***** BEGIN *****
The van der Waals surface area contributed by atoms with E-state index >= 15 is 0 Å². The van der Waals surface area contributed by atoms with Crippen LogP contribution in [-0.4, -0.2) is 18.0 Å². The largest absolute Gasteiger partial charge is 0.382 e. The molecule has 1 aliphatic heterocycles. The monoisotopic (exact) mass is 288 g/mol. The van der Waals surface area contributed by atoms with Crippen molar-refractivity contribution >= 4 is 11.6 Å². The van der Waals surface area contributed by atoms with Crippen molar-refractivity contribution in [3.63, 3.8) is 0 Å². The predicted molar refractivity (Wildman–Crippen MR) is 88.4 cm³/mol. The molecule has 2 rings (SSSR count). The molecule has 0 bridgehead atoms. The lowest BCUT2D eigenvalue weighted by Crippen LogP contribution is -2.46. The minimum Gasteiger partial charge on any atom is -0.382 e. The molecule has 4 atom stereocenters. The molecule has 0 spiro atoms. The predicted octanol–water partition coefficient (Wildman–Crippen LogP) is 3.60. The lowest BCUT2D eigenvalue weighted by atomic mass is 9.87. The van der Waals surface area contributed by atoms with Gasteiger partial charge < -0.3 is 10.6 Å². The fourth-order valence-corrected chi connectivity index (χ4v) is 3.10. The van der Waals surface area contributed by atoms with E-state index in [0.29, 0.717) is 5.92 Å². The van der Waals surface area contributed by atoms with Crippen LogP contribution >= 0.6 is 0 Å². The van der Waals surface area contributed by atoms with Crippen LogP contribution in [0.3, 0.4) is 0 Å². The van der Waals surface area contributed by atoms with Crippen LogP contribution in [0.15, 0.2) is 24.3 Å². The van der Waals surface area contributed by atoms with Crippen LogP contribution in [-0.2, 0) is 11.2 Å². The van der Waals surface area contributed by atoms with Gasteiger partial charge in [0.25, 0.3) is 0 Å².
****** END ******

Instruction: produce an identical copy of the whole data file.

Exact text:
The van der Waals surface area contributed by atoms with E-state index >= 15 is 0 Å². The van der Waals surface area contributed by atoms with Crippen LogP contribution in [-0.4, -0.2) is 18.0 Å². The largest absolute Gasteiger partial charge is 0.382 e. The molecule has 1 aliphatic heterocycles. The monoisotopic (exact) mass is 288 g/mol. The van der Waals surface area contributed by atoms with Crippen molar-refractivity contribution >= 4 is 11.6 Å². The van der Waals surface area contributed by atoms with Crippen molar-refractivity contribution in [3.63, 3.8) is 0 Å². The predicted molar refractivity (Wildman–Crippen MR) is 88.4 cm³/mol. The molecule has 2 rings (SSSR count). The molecule has 0 bridgehead atoms. The lowest BCUT2D eigenvalue weighted by Crippen LogP contribution is -2.46. The minimum Gasteiger partial charge on any atom is -0.382 e. The molecule has 4 atom stereocenters. The molecule has 0 spiro atoms. The predicted octanol–water partition coefficient (Wildman–Crippen LogP) is 3.60. The lowest BCUT2D eigenvalue weighted by atomic mass is 9.87. The van der Waals surface area contributed by atoms with Gasteiger partial charge < -0.3 is 10.6 Å². The fourth-order valence-corrected chi connectivity index (χ4v) is 3.10. The van der Waals surface area contributed by atoms with E-state index in [0.29, 0.717) is 5.92 Å². The van der Waals surface area contributed by atoms with Crippen LogP contribution >= 0.6 is 0 Å². The van der Waals surface area contributed by atoms with Crippen LogP contribution in [0.3, 0.4) is 0 Å². The van der Waals surface area contributed by atoms with Crippen LogP contribution in [0.15, 0.2) is 24.3 Å². The van der Waals surface area contributed by atoms with Crippen LogP contribution in [-0.2, 0) is 11.2 Å². The van der Waals surface area contributed by atoms with Gasteiger partial charge in [0.25, 0.3) is 0 Å².